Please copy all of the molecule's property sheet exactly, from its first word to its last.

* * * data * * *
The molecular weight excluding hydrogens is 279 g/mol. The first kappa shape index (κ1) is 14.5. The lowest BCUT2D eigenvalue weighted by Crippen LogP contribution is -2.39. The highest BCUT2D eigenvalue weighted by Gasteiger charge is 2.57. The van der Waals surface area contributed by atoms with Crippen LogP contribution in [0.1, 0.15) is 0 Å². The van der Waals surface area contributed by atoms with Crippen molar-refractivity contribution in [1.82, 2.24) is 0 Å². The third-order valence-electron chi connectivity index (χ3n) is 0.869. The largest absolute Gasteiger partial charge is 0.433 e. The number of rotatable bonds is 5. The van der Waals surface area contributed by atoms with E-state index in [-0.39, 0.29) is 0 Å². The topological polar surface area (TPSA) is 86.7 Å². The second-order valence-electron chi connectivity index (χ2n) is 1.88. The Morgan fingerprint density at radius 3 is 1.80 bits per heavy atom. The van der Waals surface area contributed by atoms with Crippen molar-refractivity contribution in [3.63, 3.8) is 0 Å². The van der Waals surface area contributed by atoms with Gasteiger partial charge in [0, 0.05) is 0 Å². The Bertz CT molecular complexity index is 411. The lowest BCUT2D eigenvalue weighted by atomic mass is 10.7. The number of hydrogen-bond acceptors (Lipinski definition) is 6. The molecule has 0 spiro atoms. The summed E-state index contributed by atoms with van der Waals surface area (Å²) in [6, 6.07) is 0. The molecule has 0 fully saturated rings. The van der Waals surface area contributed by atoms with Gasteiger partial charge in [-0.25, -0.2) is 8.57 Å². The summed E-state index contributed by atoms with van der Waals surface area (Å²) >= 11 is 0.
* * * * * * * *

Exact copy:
The molecular weight excluding hydrogens is 279 g/mol. The first kappa shape index (κ1) is 14.5. The lowest BCUT2D eigenvalue weighted by Crippen LogP contribution is -2.39. The highest BCUT2D eigenvalue weighted by Gasteiger charge is 2.57. The van der Waals surface area contributed by atoms with Crippen LogP contribution in [0.1, 0.15) is 0 Å². The van der Waals surface area contributed by atoms with Crippen molar-refractivity contribution in [1.82, 2.24) is 0 Å². The third-order valence-electron chi connectivity index (χ3n) is 0.869. The largest absolute Gasteiger partial charge is 0.433 e. The number of rotatable bonds is 5. The van der Waals surface area contributed by atoms with E-state index in [-0.39, 0.29) is 0 Å². The topological polar surface area (TPSA) is 86.7 Å². The second-order valence-electron chi connectivity index (χ2n) is 1.88. The Morgan fingerprint density at radius 3 is 1.80 bits per heavy atom. The van der Waals surface area contributed by atoms with Crippen molar-refractivity contribution in [3.63, 3.8) is 0 Å². The van der Waals surface area contributed by atoms with Gasteiger partial charge in [0, 0.05) is 0 Å². The Bertz CT molecular complexity index is 411. The lowest BCUT2D eigenvalue weighted by atomic mass is 10.7. The number of hydrogen-bond acceptors (Lipinski definition) is 6. The molecule has 0 spiro atoms. The summed E-state index contributed by atoms with van der Waals surface area (Å²) in [6, 6.07) is 0. The molecule has 0 fully saturated rings. The van der Waals surface area contributed by atoms with Gasteiger partial charge in [-0.25, -0.2) is 8.57 Å². The summed E-state index contributed by atoms with van der Waals surface area (Å²) >= 11 is 0.